Last month, I was lucky enough to get a chance to attend the Pacific Health Summit in Seattle. As I wrote at the time, it was an alternatingly inspiring and frustrating experience. One of the issues I wished had gotten more attention was the ways in which the misinformation campaigns that have influenced public perceptions about vaccines in places like the US and the UK play out in the developing world, where the primary issue regarding vaccine uptake is typically access as opposed to attitudes.
This morning, Art Caplan, the director of the Center for Bioethics at the University of Pennsylvania, a vocal advocate of vaccines, and a polio survivor, emailed me a link to a study in the journal Human Vaccines titled “Informed consent in vaccination in India: Medicolegal aspects.” Judging by the study’s summary, it seems to validate Caplan’s previously stated concerns about the potential impact of Western fears about vaccines on vaccination efforts elsewhere in the world:
Surprisingly, even when serious life threatening complications are not only reported but on a steady rise due to vaccines, informed consent in vaccination is neither in vogue nor practice. … This paper attempts to present an overall comment on the necessity of informed consent before any vaccination especially in the Indian context in the backdrop of the beginning of vaccine compensation claims and litigation against the complications of vaccination in India.
What’s most jarring to me is how easily the authors obfuscated the difference between “reported” complications and an actual “steady rise” in those complications. The Omnibus Autism Proceeding, in which more than 5,000 families claimed that vaccines had caused their children’s autism, provide a good example of why claims of causal connections are not the same thing as evidence of an actual link. Here’s a brief excerpt from one of the Omnibus rulings. (“Michelle” refers to Michelle Cedillo, a severely autistic girl whose case was one of three “test cases” for the theory that thimerosal-containing vaccines and the MMR vaccine had caused her autism. “Dr. Krigsman” is Arthur Krigsman, a former colleague and collaborator of Andrew Wakefield.)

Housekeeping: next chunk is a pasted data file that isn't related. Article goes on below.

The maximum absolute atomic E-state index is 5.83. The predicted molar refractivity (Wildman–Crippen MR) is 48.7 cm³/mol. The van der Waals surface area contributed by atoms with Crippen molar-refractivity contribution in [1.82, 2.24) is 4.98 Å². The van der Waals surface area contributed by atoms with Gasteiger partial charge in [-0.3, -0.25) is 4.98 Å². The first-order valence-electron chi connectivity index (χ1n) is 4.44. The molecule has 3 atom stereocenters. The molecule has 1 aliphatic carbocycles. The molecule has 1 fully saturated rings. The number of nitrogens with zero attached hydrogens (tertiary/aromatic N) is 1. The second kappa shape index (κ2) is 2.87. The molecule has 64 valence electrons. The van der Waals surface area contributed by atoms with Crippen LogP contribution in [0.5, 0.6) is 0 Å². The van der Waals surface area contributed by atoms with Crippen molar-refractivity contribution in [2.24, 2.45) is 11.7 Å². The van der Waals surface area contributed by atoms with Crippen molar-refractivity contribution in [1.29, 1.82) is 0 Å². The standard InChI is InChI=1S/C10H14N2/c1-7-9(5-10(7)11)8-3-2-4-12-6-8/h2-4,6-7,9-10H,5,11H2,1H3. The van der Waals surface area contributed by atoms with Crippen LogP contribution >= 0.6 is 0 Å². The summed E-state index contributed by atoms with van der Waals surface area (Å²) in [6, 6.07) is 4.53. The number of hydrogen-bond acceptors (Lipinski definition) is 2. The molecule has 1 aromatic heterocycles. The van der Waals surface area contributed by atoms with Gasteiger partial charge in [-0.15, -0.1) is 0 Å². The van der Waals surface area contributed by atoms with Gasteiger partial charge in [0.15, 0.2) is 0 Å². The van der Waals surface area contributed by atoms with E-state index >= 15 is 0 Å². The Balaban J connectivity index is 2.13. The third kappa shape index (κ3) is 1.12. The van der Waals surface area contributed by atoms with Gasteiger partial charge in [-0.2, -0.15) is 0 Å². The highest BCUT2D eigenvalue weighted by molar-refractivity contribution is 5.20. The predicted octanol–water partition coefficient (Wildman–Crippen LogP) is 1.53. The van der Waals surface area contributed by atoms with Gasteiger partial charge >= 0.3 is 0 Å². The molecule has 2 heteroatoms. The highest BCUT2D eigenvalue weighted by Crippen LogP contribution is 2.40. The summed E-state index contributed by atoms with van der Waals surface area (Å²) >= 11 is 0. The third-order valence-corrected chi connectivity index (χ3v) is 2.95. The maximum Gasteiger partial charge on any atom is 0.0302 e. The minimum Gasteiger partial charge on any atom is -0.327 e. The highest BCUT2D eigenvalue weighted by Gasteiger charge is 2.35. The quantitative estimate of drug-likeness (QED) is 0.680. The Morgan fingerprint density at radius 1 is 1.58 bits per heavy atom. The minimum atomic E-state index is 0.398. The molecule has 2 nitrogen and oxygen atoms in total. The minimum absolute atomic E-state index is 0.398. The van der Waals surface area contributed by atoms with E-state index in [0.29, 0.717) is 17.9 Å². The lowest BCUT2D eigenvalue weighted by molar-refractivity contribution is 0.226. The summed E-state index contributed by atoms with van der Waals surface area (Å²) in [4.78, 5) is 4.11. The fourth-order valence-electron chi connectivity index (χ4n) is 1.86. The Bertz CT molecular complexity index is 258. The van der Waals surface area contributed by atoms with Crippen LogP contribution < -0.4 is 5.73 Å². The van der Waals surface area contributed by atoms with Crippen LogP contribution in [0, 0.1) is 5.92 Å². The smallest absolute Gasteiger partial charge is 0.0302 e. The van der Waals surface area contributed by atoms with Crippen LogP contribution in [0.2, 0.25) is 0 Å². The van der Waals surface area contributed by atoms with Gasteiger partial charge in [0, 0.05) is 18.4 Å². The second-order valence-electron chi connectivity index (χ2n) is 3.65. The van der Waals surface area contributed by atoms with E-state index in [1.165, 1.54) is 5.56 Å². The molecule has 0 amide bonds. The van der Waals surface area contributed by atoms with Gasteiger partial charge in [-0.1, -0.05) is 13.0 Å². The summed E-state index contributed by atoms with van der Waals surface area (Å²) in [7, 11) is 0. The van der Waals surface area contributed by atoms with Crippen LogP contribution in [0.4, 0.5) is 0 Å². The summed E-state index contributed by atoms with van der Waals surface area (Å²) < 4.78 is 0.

Nor do I doubt that Michelle’s parents and relatives are sincere in their belief that the MMR vaccine played a role in causing Michelle’s devastating disorders. Certainly, the mere fact that Michelle’s autistic symptoms first became evident to her family during the months after her MMR vaccination might make them wonder about a possible causal connection. Further, the Cedillos have read about physicians who profess to believe in a causal connection between the MMR vaccine and both autism and chronic gastrointestinal problems. They have visited at least one physician, Dr. Krigsman, who has explicitly opined that Michelle’s own chronic gastrointestinal symptoms are MMR-caused. And they have even been told that a medical laboratory has positively identified the presence of the persisting vaccine-strain measles virus in Michelle’s body, years after her vaccination. After studying the extensive evidence in this case for many months, I am convinced that the reports and advice given to the Cedillos by Dr. Krigsman and some other physicians, advising the Cedillos that there is a causal connection between Michelle’s MMR vaccination and her chronic conditions, have been very wrong. Unfortunately, the Cedillos have been misled by physicians who are guilty, in my view, of gross medical misjudgment.
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